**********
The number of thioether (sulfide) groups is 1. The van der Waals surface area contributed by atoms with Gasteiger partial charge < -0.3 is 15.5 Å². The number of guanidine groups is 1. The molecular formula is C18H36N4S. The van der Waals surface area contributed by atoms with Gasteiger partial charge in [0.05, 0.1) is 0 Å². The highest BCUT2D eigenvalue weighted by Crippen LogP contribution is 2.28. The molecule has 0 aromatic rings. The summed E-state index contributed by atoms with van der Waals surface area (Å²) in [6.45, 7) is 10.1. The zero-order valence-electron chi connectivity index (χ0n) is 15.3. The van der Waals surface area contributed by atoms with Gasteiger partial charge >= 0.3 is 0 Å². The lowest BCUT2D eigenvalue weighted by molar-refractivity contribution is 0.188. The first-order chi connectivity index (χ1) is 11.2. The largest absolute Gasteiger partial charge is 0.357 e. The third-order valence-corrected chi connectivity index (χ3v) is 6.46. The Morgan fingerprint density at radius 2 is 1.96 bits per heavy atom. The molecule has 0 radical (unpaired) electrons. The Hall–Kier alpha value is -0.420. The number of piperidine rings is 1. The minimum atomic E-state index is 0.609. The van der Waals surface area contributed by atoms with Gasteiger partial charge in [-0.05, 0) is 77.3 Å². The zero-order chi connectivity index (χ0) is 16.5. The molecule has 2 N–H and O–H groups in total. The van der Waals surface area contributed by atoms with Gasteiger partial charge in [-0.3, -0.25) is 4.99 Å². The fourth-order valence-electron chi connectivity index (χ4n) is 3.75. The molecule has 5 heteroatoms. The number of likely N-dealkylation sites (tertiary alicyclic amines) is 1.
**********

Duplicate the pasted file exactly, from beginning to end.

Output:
The number of thioether (sulfide) groups is 1. The van der Waals surface area contributed by atoms with Gasteiger partial charge < -0.3 is 15.5 Å². The number of guanidine groups is 1. The molecular formula is C18H36N4S. The van der Waals surface area contributed by atoms with Gasteiger partial charge in [0.05, 0.1) is 0 Å². The highest BCUT2D eigenvalue weighted by Crippen LogP contribution is 2.28. The molecule has 0 aromatic rings. The summed E-state index contributed by atoms with van der Waals surface area (Å²) in [6.45, 7) is 10.1. The zero-order valence-electron chi connectivity index (χ0n) is 15.3. The van der Waals surface area contributed by atoms with Gasteiger partial charge >= 0.3 is 0 Å². The lowest BCUT2D eigenvalue weighted by molar-refractivity contribution is 0.188. The first-order chi connectivity index (χ1) is 11.2. The largest absolute Gasteiger partial charge is 0.357 e. The third-order valence-corrected chi connectivity index (χ3v) is 6.46. The Morgan fingerprint density at radius 2 is 1.96 bits per heavy atom. The molecule has 0 radical (unpaired) electrons. The Hall–Kier alpha value is -0.420. The number of piperidine rings is 1. The minimum atomic E-state index is 0.609. The van der Waals surface area contributed by atoms with Gasteiger partial charge in [-0.05, 0) is 77.3 Å². The zero-order chi connectivity index (χ0) is 16.5. The molecule has 2 N–H and O–H groups in total. The van der Waals surface area contributed by atoms with Gasteiger partial charge in [-0.3, -0.25) is 4.99 Å². The fourth-order valence-electron chi connectivity index (χ4n) is 3.75. The molecule has 5 heteroatoms. The number of likely N-dealkylation sites (tertiary alicyclic amines) is 1.